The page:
|Democratic Party (DS), sister party formerly led by Bojan Pajtić, now Dragan Šutanovic||6.04 %||6.03 %|
|It’s Enough Movement (Radulović, liberal party)||5.95 %||2.09 %|
|SDS-LDP-LSV (Tadić, Jovanović and Čanak left-wing coalition)||5.03 %||5.70 %|
|Dveri (social, religious conservative party)||5.00 %||3.58 %|
The atmosphere of repression and fear in the run-up and during the elections is reflected in the Savamala demolition: during the election night, a masked man blocked a part of the Belgrade city centre and demolished buildings with bulldozers where a state-backed complex is supposed to be built. By doing this they helped the authorities speeding up the building process of the controversial United Arab Emirates supported project ‘Belgrade Waterfront’. Moreover, a special law has been adopted in the parliament which states that any future law can’t conflict with the contract agreed with UAE. The police did not react on the calls of many citizens who saw buildings being torn down.
On April 2nd 2017, Prime Minister and leader of the right-wing Serbian Progressive Party (SNS), Aleksandar Vucic, won the presidential elections with 55.02% of the vote for a five-year term. Former ombudsman and independent candidate – who was supported by the main opposition Democratic Party (DS) Sasa Jankovic was second with 16.36%, Ljubisa Preletacevic – Beli got 9.43%, the former Serbian Foreign Minister Vuk Jeremic received 5.66% of the votes and Vojislav Seseli, who is the leader of the Serbian Radical Party (SRS), got 4.50%. For many people supporting the opposition, the results were disappointing because they had hoped that a second round with the two candidates receiving the most votes would be necessary. Notable about these elections was the participation of Ljubisa Preletacevic, who participated under his alter ego: Beli. He tried to hold a mirror up to the Serbian society by using humour and satire. Mainly young people and people who are disappointed in Serbian politics voted for him as an anti-establishment vote. Current President Tomislav Nikolic from the SNS did not rerun because his party decided to support Vucic instead of him, as they were not confident he could win. According to the Republic, Electoral Commission voter turnout was 54.54%.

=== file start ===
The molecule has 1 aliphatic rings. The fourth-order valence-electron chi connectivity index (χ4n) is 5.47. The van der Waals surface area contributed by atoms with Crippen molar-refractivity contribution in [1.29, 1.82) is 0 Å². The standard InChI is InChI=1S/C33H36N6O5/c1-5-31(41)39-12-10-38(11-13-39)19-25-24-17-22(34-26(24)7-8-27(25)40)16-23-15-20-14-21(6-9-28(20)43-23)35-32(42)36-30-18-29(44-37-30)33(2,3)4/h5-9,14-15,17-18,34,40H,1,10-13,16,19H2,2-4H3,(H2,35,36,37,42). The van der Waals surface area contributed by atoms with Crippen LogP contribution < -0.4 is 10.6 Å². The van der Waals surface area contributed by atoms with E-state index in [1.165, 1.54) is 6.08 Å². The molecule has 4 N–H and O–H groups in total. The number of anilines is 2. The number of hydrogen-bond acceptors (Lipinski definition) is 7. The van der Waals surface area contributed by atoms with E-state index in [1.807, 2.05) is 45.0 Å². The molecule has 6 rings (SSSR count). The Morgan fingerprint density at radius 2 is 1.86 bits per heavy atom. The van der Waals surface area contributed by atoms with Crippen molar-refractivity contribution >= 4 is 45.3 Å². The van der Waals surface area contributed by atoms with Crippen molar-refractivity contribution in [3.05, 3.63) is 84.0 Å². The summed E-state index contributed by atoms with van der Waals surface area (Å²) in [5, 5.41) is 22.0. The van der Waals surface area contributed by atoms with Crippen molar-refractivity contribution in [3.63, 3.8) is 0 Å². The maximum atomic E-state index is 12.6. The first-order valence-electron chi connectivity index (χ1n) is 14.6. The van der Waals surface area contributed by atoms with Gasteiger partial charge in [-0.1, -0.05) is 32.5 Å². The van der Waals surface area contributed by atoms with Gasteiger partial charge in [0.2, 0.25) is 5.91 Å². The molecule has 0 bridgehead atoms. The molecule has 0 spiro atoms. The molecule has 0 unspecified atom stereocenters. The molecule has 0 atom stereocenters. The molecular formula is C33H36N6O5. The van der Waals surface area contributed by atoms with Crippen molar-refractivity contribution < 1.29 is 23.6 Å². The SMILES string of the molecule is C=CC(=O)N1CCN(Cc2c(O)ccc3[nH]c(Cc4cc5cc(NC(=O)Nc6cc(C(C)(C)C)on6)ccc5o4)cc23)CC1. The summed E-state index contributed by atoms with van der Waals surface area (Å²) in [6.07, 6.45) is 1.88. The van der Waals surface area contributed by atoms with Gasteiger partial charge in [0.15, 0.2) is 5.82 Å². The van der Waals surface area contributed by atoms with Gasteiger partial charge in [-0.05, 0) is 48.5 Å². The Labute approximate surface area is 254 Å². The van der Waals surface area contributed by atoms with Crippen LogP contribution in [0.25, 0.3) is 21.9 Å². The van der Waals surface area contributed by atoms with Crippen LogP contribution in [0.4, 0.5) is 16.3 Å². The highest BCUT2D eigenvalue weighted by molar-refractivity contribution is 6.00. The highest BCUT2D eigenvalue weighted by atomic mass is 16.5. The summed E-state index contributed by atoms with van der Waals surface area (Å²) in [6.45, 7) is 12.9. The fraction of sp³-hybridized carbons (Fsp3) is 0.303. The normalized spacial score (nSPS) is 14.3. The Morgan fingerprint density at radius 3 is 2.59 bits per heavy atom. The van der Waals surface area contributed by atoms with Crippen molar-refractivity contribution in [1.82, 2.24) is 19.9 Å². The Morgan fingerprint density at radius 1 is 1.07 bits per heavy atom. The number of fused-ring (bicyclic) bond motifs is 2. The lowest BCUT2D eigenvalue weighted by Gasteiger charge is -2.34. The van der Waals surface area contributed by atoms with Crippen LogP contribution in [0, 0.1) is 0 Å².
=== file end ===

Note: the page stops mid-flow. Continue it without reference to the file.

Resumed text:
The Centre for Transparency, Research and Accountability (CRTA), did not receive reports on major irregularities. They only noted irregularities in 3% of polling stations. They also noted that electoral commissions sometimes did not check the personal documents of voters, or if they had already cast their ballot. They also sometimes did not mark voter’s fingers with special ink so that they cannot vote again. Finally, they noted that in Zajecar, Knjazevac and Alibunar, police stations were open to urgently issue voters with certificates to show that they had filed requests for new ID cards, this could enable people without valid IDs to vote. The incidents that were reported did not show a trend that could endanger the regularity of the election process.